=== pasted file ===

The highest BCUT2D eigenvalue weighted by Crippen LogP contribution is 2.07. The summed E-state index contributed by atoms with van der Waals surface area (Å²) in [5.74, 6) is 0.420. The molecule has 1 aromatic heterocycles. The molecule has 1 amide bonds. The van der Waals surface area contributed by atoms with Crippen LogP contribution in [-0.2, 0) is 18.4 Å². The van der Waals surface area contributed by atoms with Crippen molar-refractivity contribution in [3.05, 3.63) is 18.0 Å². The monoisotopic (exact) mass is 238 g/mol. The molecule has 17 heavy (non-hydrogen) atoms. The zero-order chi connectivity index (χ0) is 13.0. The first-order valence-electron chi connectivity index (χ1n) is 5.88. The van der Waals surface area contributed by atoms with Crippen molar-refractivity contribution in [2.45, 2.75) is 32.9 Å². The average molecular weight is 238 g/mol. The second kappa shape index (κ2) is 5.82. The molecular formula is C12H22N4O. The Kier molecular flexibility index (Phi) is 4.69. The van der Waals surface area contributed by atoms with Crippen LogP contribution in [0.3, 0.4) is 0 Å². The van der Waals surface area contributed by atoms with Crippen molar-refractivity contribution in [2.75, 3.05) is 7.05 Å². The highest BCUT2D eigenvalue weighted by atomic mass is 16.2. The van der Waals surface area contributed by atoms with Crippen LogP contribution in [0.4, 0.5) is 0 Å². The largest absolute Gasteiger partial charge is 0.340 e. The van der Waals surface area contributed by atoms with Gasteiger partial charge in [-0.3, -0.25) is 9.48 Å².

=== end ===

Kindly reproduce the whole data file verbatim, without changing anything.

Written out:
The highest BCUT2D eigenvalue weighted by Crippen LogP contribution is 2.07. The summed E-state index contributed by atoms with van der Waals surface area (Å²) in [5.74, 6) is 0.420. The molecule has 1 aromatic heterocycles. The molecule has 1 amide bonds. The van der Waals surface area contributed by atoms with Crippen LogP contribution in [-0.2, 0) is 18.4 Å². The van der Waals surface area contributed by atoms with Crippen molar-refractivity contribution in [3.05, 3.63) is 18.0 Å². The monoisotopic (exact) mass is 238 g/mol. The molecule has 17 heavy (non-hydrogen) atoms. The zero-order chi connectivity index (χ0) is 13.0. The first-order valence-electron chi connectivity index (χ1n) is 5.88. The van der Waals surface area contributed by atoms with Crippen molar-refractivity contribution in [2.45, 2.75) is 32.9 Å². The average molecular weight is 238 g/mol. The second kappa shape index (κ2) is 5.82. The molecular formula is C12H22N4O. The Kier molecular flexibility index (Phi) is 4.69. The van der Waals surface area contributed by atoms with Crippen LogP contribution in [0.3, 0.4) is 0 Å². The van der Waals surface area contributed by atoms with Crippen molar-refractivity contribution in [2.75, 3.05) is 7.05 Å². The highest BCUT2D eigenvalue weighted by atomic mass is 16.2. The van der Waals surface area contributed by atoms with Crippen LogP contribution in [0.4, 0.5) is 0 Å². The largest absolute Gasteiger partial charge is 0.340 e. The van der Waals surface area contributed by atoms with Gasteiger partial charge in [-0.3, -0.25) is 9.48 Å².